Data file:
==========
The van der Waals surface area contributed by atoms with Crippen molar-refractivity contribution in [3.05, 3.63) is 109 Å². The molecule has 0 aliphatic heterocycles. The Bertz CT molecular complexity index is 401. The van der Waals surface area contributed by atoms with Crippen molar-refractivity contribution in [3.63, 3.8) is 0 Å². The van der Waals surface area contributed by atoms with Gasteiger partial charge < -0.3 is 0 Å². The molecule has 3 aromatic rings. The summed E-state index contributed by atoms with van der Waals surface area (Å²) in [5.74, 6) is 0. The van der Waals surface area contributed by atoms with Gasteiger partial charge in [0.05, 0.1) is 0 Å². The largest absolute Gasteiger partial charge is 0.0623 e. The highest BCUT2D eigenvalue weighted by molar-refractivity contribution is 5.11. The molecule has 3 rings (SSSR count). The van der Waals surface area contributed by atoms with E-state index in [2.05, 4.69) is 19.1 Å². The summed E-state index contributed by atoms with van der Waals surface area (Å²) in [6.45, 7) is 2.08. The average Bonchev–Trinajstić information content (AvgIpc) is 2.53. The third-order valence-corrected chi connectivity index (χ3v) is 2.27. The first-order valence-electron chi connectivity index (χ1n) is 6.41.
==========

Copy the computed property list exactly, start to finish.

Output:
The van der Waals surface area contributed by atoms with Crippen molar-refractivity contribution in [3.05, 3.63) is 109 Å². The molecule has 0 aliphatic heterocycles. The Bertz CT molecular complexity index is 401. The van der Waals surface area contributed by atoms with Crippen molar-refractivity contribution in [3.63, 3.8) is 0 Å². The van der Waals surface area contributed by atoms with Gasteiger partial charge < -0.3 is 0 Å². The molecule has 3 aromatic rings. The summed E-state index contributed by atoms with van der Waals surface area (Å²) in [5.74, 6) is 0. The van der Waals surface area contributed by atoms with Gasteiger partial charge in [0.05, 0.1) is 0 Å². The largest absolute Gasteiger partial charge is 0.0623 e. The highest BCUT2D eigenvalue weighted by molar-refractivity contribution is 5.11. The molecule has 3 rings (SSSR count). The van der Waals surface area contributed by atoms with E-state index in [2.05, 4.69) is 19.1 Å². The summed E-state index contributed by atoms with van der Waals surface area (Å²) in [6.45, 7) is 2.08. The average Bonchev–Trinajstić information content (AvgIpc) is 2.53. The third-order valence-corrected chi connectivity index (χ3v) is 2.27. The first-order valence-electron chi connectivity index (χ1n) is 6.41.